Anyway, on Tuesday, I took a day off, but ended up getting a call at home from my boss at 4:30pm or so. We were apparently causing a DoS attack, he said, and the upstream university had disabled our net connection. He was trying to conference in the central network (ITS) admins so we could figure out what was going on.

I sat down at my computer and was able to connect to my desktop at work, so the entire network wasn't shut down. It looked like what they had done was actually turn off out-bound DNS, which made me suspect that one of the machines on our network was performing a DNS reflection attack, but this was just a sign of my not thinking straight. If that had been the case, they would have shut down inbound DNS rather than outbound.

After talking with them, they saw that something on our network had been initiating a denial of service attack on DNS servers using hundreds of spoofed source IPs. Looking at graphite for that time, I suspect you'll agree when I say, "yep":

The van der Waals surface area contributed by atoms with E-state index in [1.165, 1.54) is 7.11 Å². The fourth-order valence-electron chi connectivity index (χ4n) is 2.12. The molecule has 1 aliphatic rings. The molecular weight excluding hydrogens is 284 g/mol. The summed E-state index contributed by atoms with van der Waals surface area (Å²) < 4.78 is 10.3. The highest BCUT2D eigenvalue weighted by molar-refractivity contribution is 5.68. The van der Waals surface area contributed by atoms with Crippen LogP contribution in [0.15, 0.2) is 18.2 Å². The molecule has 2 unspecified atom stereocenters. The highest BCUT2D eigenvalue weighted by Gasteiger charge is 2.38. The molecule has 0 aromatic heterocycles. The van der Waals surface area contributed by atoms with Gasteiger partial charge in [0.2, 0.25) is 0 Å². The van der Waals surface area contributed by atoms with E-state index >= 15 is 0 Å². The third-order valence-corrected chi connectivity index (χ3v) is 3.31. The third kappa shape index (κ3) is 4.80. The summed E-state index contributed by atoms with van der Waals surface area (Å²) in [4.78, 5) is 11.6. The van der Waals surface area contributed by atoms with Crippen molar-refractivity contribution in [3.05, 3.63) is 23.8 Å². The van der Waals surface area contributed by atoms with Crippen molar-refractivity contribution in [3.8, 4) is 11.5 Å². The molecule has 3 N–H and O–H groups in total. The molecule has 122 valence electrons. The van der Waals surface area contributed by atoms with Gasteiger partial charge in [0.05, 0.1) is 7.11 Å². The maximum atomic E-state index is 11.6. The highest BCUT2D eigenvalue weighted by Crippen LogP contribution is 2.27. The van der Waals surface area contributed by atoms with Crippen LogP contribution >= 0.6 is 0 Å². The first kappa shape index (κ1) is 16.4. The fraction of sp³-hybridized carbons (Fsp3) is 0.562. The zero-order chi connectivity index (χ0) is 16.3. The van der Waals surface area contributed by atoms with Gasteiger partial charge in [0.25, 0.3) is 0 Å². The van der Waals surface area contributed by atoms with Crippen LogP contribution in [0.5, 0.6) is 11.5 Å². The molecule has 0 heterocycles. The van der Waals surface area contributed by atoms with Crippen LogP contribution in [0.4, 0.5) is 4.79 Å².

Initially, the malware was spoofing IPs from all kinds of IP ranges, not just things in our block. As it turns out, I didn't have the sanity check on my egress ACLs on my gateway that said, "nothing leaves that isn't in our IP block", which is my bad. As soon as I added that, a lot of the traffic died. Unfortunately, because the university uses private IP space in the 10.x.x.x range, I couldn't block that outbound. And, of course, the malware quickly caught up to speed and started exclusively using 10.x addresses to spoof from. So we got shut down again.